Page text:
I can only speak for my own program. We didn't have a separate pharm class; it was integrated into the other courses.
For the first semester, we went in the night before, and looked through the patient's chart (still on paper!) then looked up all of their meds in the computer. Then we had to make cards for each of their meds and research their diagnosis/diagnoses and anything pertaining to their care. We had the Davis Drug Guide, and I'm sure you'll have something similar if you don't already. We could reuse the med cards for the next week if the patient had any of the same meds (same throughout the semester). Making the cards is a good way to learn the meds.
Second semester on (with the exception of the ICU), we found out about our patient(s) the morning of. By then, we knew most of the meds that were common (dilaudid, colace, insulin, etc.), so we could look things up fairly quickly before the AM med pass. Our instructor always asked us what the meds were for. Remember that it's important that you know why YOUR patient is taking this medication, NOT just why it CAN be given (if that makes sense). For example, guanfacine is a blood pressure med, but it's also given for ADHD and Tourette's, so if your patient doesn't have high blood pressure, know their other diagnoses (but still know their AM BP!).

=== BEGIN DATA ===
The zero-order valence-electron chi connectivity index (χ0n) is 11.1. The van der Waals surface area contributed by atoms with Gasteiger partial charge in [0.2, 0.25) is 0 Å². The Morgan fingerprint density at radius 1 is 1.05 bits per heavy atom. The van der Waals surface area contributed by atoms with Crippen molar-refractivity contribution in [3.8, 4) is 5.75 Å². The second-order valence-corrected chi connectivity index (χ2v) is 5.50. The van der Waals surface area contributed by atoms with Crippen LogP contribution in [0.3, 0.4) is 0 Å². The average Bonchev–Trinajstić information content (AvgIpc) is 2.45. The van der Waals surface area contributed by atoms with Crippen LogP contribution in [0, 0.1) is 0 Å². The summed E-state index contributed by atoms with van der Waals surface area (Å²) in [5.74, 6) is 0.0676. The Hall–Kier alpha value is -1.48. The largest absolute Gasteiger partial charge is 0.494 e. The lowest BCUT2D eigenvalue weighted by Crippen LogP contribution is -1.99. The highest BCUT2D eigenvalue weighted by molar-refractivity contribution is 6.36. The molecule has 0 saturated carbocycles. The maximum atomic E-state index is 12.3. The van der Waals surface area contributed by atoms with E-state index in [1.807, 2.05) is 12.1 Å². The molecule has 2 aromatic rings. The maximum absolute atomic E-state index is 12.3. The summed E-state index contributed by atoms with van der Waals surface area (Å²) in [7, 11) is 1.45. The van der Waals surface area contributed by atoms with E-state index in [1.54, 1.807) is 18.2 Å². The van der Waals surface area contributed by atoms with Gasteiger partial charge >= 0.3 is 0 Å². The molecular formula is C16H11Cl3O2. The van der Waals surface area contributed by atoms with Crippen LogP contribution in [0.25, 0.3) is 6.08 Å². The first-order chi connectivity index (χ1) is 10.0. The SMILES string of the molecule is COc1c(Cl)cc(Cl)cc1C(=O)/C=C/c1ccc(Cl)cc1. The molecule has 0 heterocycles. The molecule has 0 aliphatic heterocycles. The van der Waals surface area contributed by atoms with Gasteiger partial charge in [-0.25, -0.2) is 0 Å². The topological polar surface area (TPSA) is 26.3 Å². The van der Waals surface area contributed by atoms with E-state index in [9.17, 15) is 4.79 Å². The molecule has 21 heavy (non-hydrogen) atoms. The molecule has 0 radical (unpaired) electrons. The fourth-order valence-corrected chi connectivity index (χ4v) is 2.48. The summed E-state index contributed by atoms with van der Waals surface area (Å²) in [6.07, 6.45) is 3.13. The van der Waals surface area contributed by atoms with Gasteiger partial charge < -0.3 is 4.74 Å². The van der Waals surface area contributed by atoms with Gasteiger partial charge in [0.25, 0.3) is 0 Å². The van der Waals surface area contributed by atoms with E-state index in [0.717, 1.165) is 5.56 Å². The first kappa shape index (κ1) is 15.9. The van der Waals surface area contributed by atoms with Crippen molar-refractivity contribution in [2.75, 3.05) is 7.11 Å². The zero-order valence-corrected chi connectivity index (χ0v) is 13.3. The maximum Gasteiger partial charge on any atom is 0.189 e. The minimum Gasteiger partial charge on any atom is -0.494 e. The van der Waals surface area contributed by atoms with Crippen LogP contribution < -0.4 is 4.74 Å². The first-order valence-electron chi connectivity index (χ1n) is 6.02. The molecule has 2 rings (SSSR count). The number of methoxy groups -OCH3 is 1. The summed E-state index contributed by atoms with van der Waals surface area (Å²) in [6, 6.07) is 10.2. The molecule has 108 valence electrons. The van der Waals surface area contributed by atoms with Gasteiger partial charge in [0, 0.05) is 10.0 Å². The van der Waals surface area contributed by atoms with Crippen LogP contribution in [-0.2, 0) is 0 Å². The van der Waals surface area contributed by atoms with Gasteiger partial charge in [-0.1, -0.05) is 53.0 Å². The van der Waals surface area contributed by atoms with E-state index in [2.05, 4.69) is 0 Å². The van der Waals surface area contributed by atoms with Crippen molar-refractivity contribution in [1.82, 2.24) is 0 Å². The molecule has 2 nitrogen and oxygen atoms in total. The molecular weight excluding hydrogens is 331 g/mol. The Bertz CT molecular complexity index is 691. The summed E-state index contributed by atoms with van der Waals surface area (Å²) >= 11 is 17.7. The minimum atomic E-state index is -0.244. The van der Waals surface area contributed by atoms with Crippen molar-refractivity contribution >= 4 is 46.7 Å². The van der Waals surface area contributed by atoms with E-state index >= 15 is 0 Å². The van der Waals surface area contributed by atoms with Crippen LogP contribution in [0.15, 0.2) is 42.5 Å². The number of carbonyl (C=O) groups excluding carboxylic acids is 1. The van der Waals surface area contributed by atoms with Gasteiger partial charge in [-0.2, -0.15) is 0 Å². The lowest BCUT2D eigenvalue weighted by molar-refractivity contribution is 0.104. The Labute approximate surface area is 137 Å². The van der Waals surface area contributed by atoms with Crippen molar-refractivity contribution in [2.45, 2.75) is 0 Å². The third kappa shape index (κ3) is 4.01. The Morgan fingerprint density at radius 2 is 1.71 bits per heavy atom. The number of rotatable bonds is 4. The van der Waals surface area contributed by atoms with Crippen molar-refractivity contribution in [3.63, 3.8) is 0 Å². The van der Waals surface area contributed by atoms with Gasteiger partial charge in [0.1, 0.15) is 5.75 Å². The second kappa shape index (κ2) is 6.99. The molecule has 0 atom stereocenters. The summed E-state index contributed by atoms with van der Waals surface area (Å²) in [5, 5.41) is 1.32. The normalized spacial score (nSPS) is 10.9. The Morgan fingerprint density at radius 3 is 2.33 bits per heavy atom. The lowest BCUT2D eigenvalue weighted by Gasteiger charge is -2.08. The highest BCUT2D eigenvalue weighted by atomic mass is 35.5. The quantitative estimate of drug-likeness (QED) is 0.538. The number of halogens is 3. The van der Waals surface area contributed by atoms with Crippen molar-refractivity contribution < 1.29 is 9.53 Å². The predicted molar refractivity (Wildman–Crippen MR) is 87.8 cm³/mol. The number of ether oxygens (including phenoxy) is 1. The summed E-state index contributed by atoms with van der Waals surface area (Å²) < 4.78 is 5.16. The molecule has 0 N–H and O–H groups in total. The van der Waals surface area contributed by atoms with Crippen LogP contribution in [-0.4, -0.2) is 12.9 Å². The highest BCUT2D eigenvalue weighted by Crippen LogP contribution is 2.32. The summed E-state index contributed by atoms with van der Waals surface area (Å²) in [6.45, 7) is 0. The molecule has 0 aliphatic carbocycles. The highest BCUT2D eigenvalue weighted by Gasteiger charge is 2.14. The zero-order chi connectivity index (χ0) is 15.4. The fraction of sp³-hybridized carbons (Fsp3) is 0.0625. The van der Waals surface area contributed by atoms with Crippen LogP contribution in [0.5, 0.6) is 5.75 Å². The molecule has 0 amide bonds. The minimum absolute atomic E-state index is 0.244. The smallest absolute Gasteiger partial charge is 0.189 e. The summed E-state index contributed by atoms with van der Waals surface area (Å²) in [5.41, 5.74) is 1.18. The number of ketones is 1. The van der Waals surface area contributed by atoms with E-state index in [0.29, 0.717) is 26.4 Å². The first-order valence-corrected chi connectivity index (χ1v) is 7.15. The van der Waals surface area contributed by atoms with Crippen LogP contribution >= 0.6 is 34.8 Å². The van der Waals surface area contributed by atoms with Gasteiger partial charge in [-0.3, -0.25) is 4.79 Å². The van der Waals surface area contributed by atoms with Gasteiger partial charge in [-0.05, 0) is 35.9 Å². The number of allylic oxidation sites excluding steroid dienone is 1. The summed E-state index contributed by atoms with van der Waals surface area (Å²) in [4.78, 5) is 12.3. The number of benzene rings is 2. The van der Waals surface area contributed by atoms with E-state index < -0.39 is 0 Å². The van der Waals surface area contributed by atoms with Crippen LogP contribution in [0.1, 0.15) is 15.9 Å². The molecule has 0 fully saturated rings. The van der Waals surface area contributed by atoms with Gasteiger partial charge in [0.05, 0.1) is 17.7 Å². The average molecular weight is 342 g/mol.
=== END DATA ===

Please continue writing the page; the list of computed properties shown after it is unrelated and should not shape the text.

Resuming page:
You figure it out quickly, and most computerized med admin systems have a way of looking everything up by clicking on something. Even if you can't necessarily take the time to look it up in your book, you can at least briefly look it up. Also, make sure that your patient's meds don't interact or aren't contraindicated with their diagnoses- a classmate of mine caught an error when her patient had Parkinson's, which was a contraindication of one of their meds, and the MD changed to another med.
Also, know what you need to know when giving that med. What do you need to know before you give a beta blocker? Heparin? A good instructor will ask!